The Sacrifices We Make

Sophie Bonaste
The Sacrifices We Make
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Publisher
Dreamspinner Press
Release Date
October 2013
ISBN
9781627981866
Genre
Contemporary Romance, LGBTQ, Young Adult Romance

SUMMARY
A Harmony Ink Press Young Adult Title

Adam Jameson has always felt like an outsider in his own home, where his parents' constant efforts to instill religious fervor have instead filled him with fear. Most of the time, he just wants to stay out of everybody's way. But when Adam is forced to volunteer at a homeless shelter his senior year in high school, everything changes. He's introduced to people who care about more than religion and, as a result, he starts to come out of his shell. For the first time in his life, Adam finds people who he wants to be around.

Mickey Stafford lives on the streets, a teen kicked out by his parents for being gay. He comes to the shelter for food and medical care, and after they literally run into each other, the two boys strike up a friendship. As Mickey introduces his new friend to the world he lives in, Adam starts to question everything: his parents, their religion, even his own beliefs. Once Mickey kisses him, Adam starts soul-searching and finds his heart, which is full of love for Mickey. But these two young men will have their love put to the test as they face a future of uncertainty and fear.

Book Review by Breann (reviewer)
Oct 17, 2013   [ OFFICIAL REVIEW ]
97 people found the following review helpful
THE SACRIFICES WE MAKE really brings to light some of the harsh realities that young, gay teens have to face.

Adam grew up in a very religious setting, which is perfectly fine, but his family went into the realm of hatred, ignorance and intolerance of anything that went against their very strict belief system. Adam was getting to an age where he was starting to form his own beliefs and thoughts about life and what is right and wrong. Fortunately, he saw through their hypocrisy and chose a different path.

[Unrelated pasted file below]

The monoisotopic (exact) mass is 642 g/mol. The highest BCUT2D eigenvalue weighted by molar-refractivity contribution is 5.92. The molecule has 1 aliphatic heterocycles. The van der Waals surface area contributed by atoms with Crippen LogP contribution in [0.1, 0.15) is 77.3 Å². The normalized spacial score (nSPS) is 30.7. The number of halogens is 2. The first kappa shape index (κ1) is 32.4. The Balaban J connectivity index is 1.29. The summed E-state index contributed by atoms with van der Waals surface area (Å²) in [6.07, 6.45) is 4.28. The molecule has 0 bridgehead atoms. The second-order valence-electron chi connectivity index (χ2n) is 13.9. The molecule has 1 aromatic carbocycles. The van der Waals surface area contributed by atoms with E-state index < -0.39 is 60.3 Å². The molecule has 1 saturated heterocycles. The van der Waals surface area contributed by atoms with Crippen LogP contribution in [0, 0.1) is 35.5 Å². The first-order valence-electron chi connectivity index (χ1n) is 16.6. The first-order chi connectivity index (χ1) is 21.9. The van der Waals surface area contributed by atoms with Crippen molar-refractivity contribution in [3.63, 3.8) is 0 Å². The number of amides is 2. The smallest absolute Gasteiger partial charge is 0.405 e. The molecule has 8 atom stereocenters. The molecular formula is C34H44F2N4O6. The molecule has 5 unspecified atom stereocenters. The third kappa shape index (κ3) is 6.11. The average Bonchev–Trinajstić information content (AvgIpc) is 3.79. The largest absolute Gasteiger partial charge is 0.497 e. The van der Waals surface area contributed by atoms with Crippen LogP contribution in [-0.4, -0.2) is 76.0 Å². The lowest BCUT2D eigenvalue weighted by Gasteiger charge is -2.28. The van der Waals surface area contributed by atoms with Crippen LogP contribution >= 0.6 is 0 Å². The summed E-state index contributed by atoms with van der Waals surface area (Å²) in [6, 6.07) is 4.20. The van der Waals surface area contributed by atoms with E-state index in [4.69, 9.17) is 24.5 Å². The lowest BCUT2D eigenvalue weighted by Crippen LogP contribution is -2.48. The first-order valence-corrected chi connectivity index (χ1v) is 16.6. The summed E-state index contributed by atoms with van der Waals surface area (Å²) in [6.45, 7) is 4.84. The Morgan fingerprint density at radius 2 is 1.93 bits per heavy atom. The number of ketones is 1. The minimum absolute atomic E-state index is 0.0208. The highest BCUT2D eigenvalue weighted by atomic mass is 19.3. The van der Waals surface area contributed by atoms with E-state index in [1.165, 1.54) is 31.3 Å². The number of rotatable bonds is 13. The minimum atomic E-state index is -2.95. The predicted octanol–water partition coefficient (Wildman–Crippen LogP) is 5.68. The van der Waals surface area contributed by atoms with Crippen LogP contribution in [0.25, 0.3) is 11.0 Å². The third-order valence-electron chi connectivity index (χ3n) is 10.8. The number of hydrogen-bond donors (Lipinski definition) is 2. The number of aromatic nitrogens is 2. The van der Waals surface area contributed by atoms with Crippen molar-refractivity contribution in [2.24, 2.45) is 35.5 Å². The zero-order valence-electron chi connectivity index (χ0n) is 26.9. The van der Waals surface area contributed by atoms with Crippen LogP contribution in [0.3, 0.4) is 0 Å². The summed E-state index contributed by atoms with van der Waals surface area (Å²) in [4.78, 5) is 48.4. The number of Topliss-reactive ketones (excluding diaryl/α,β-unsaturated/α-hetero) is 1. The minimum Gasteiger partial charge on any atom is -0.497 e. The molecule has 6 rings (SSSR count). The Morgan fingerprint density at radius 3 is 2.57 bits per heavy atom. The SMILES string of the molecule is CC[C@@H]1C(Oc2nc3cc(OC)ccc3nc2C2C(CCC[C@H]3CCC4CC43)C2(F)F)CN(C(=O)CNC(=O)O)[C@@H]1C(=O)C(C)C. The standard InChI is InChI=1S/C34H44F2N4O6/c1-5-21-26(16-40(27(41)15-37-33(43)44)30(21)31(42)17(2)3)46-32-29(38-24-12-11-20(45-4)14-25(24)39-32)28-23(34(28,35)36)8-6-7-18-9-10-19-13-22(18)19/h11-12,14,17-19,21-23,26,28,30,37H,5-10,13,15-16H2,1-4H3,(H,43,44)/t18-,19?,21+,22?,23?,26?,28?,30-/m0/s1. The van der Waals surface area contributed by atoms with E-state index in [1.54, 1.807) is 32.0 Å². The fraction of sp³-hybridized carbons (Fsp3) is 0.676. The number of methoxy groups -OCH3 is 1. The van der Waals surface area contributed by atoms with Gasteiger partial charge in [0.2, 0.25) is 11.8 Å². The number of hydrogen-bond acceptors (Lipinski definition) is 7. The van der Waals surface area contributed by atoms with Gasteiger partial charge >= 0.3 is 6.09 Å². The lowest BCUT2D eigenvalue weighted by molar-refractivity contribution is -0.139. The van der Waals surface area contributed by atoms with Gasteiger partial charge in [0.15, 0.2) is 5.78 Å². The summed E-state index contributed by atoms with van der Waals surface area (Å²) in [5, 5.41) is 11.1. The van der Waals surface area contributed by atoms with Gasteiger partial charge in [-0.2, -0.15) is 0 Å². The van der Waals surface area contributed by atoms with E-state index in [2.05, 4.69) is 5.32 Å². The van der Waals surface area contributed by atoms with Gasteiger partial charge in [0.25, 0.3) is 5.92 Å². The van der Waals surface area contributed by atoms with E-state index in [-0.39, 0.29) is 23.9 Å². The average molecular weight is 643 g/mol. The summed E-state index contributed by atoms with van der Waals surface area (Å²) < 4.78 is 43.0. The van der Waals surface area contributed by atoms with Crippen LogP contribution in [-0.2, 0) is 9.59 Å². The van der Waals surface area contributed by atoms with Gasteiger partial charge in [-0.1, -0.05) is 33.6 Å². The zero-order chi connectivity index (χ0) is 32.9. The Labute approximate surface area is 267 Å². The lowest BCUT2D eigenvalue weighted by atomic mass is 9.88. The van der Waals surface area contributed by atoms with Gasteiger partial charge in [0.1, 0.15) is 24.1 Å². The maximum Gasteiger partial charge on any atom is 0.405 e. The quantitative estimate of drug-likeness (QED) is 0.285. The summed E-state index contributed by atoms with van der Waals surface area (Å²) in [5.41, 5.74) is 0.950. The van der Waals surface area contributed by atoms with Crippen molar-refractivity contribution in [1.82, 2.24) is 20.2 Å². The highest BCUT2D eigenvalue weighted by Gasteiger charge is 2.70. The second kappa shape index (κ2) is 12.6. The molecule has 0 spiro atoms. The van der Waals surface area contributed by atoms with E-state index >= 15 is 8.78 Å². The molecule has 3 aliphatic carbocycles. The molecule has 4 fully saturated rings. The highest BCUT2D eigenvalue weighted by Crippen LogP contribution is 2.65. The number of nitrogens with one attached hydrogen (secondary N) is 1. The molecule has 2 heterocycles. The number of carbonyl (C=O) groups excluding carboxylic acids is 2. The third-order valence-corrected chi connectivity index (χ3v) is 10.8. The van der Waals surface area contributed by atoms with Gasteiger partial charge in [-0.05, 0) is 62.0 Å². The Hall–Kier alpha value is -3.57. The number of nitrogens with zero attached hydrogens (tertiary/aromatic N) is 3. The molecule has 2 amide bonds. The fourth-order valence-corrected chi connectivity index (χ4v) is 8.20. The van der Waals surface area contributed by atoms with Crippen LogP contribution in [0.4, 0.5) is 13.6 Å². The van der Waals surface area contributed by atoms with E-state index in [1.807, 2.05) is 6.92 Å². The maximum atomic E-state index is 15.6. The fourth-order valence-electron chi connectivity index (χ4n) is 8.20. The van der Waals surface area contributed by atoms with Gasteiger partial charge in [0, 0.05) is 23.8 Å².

Adam's parents have him do charity work by volunteering at the homeless shelter on the other side of town. This was the best thing that could have ever happened to Adam because he was able to meet Mickey. Mickey was a homeless boy his age that frequented the shelter. Adam and Mickey became instant best friends and formed an inseparable bond.

Their insta-love wasn't love right away, but it was still insta. Yet, it was completely believable. Here's why, Adam has never found anyone he could relate to. Nobody he could be completely honest and himself with. Well, he found that someone in Mickey and he was going to hold on tight and never let go. Because of his inexperience with friendship, Adam had no idea that their hugs, constant touches and hand holding was not the norm for teenage boys who were only besties. Once he realized this, he had a minor freak-out period but, like I said, he still wasn't letting go.

I just adored these two boys and the loving way they took care of each other. Mickey never pushed Adam for more than he could give. He never pushed him to go against his family because that would result in Adam hurting himself. Mickey sacrificed a lot in order to keep Adam safe from his family. In turn, Adam also made a sacrifice that turned his whole world upside down. Together they were able to fight some really tough battles. What they lacked in a real family, they were able to make with each other. It was heartwarming and heartbreaking, all at the same time.

What stopped this from being a five star read was that the dialogue felt stilted and, at times, flowed unnaturally. What irked me the most was that in the dialogue the characters almost never used contractions. It would go like this, "I am sorry, Mother, but I will not be able to help." I was okay with this for a while, but when I would come across "I am" when in my head I'm reading "I'm," it really threw me out of the story. It would cause me to have to go back and reread it the way the author had written it, not how I had assumed it was written in my head. This seems very minor, but reading this stiff type of dialogue throughout the book caused my enjoyment to lessen. I think this was used in an effort to further prove the formality in the family, but ultimately, it felt forced.

I was able to look past the writing because I was so utterly engaged in this story. I couldn't put it down until I knew these boys were together and safe. I loved these characters and I loved their story. It's one I'll be remembering for some time.
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